Pedro Reyes: Doomocracy
Brooklyn Army Terminal
Oct. 7th – Nov. 7th
By JAN GARDEN CASTRO, OCT. 2016
Just as Gulliver's travels showed us the divide between the haves and the have-nots, Doomocracy carries us into the worlds of Trump and right-wing extremists who believe that an unborn baby’s life is worth more than its mother’s, that elections are rigged, that global warming doesn't exist, that the extinction of species isn't happening, and that life's main goal is scoring big in business – by any means necessary. Doomocracy is a series of tragi-comic scenes that remind us of the fragility of the vote, of choice, and of non-divisive behaviors. Sponsored by Creative Time and running through November 6th, Doomocracy is the brainchild of Pedro Reyes, who turned guns into shovels to plant 1800 trees in Culicán, Mexico in Palas pro Pistolas.
Don’t read more if you scored a ticket to Doomocracy! The tickets are free, but it’s sold out – unless you become a member of Creative Time, an option many chose to get into Duke Riley’s Fly by Night, another CT spectacular reviewed here. The Brooklyn Army Terminal is a perfect setting with a breathtaking view of New York Harbor and its endless military buildings, plus an old train parked in a courtyard. A guard tells us Elvis worked here when he was in the Army. A wood version of Lady Liberty marks the entrance, and visitors first walk along a lit outdoor path to a simple bar serving drinks and snacks. Red, White, and Blue groups of twelve leave every five minutes, going down a creepy corridor for a short van ride.
Suddenly, the van is pulled over, and we are forced to put our hands on a rail and face the wall as we are frisked, yelled at, and, soon, pushed into a polling place where a nice older lady with a lap dog denies me a ballot as others vote. Then we line up to leave, marching past another area where a guy is shredding ballots. We land on couches in a “parlor” where two ladies explain which pink and blue guns are most effective against intruders; of course, there is a gun accident as we are ushered into a medical waiting room with Zyprexa, Velotab, Valium, Ritalin, and other posters. A woman waiting futilely for Oxycodone interacts with one of our group members who promises to give her an RX if she gets one; some group members get meds from the doctor; he hands me some blue pills as we leave.
We are next at a place where a man playing an organ explains the virtues of child coffins made to smell like fresh-baked cookies or eclairs, “Sugar is God, huh?” Next stop: a Halliburton & Company conference table where we are given statistics showing their revenue between 2014 and 2015 dropped from 32,870 million to 23,633 million, and where we are coached to vote in favor of a bailout from Uncle Sam. Those who choose the bailout get to go to a ‘penthouse’ art party with contemporary art, including a rocket allegedly designed by Frank Gehry and a Christopher Wool art piece with the letters FA RT. Next, an uncomfortable tunnel leads to a classroom run by an artificial intelligence screen that can “see” us. The screen picks on an Asian man in our group, who has already put up with other racial profiling. Our ‘lesson’ here is about how to use bullet-proof blankets for our children and how to help our child “build a wall.”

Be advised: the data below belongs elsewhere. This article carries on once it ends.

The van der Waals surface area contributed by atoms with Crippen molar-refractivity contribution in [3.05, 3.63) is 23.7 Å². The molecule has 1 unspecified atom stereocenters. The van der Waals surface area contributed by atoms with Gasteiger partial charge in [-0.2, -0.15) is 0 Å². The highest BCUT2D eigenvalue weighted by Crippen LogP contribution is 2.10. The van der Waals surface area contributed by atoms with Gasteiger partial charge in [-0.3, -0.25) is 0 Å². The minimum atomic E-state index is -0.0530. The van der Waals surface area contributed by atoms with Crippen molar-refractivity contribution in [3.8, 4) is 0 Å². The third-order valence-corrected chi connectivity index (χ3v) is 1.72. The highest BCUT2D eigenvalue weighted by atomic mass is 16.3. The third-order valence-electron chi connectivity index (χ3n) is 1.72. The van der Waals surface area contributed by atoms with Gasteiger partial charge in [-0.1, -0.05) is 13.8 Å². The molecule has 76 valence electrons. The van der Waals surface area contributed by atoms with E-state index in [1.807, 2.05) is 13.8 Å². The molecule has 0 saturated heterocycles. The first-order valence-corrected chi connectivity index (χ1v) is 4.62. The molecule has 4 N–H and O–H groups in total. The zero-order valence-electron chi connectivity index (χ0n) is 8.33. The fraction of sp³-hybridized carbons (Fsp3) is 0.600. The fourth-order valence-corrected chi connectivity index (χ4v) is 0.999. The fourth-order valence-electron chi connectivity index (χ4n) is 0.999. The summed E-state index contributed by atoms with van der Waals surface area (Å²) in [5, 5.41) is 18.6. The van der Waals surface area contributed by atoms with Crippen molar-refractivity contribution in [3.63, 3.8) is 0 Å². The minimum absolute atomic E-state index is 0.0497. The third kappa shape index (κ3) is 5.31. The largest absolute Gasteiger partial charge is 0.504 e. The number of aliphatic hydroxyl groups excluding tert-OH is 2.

In the Breathe Room, a future-time Lady in White in teaches us that nitrogen levels are reaching deadly highs on our planet, causing increases in asthma, etc, especially for toddlers. She is selling Everest Air. Nearby, two JC high school cheerleaders are singing a catchy tune and practicing a play, complete with flames, about burning a woman who supports abortion. We then find ourselves in an appropriately-painted elevator where we ‘feel’ hot and poisonous temperatures due to global warming. Logically, a virtual reality national park, year 2100, is next stop. We are told the planet surface is unrecognizable and that all parks are privatized and run by Nature Corporation. Wearing special goggles and holding onto a rope (because we can’t see), we enter a virtual reality forest which is devastated and disorienting…I won’t discuss the final rooms here. When we emerge from our journey, over an hour has passed, the full moon is still high in the sky, and I have a strange feeling of disconnection and loss.
Creative Time succeeds in encapsulating a doomsday scenario that both captures the Trump “build a wall” kinds of paranoia and also suggests that climate change, deforestation, and air pollution, which we seem to be experiencing in real time and which is already deadly in some locations around the world, will get worse. Obviously, CT’s timing – exactly before the election – is perfect. This adventure allows for choices – different votes and doors – all along the way. So enjoy – and VOTE! WM
Jan Garden Castro is a contributing editor for Sculpture Magazine (17 cover stories) and blogs at sculpture.org. She has curated exhibitions for IAA (International Arts & Artists), Jane V. Zimmerli Museum, JAMA (Japan Association of Art Museums), and ICPNA (Instituto Cultural Peruano Norteamericano – Lima). Her books include The Art & Life of Georgia O’Keeffe, Sonia Delaunay: La Moderne, and The Last Frontier. Her work has appeared in The Nation, American Poetry Review, and American Book Review.
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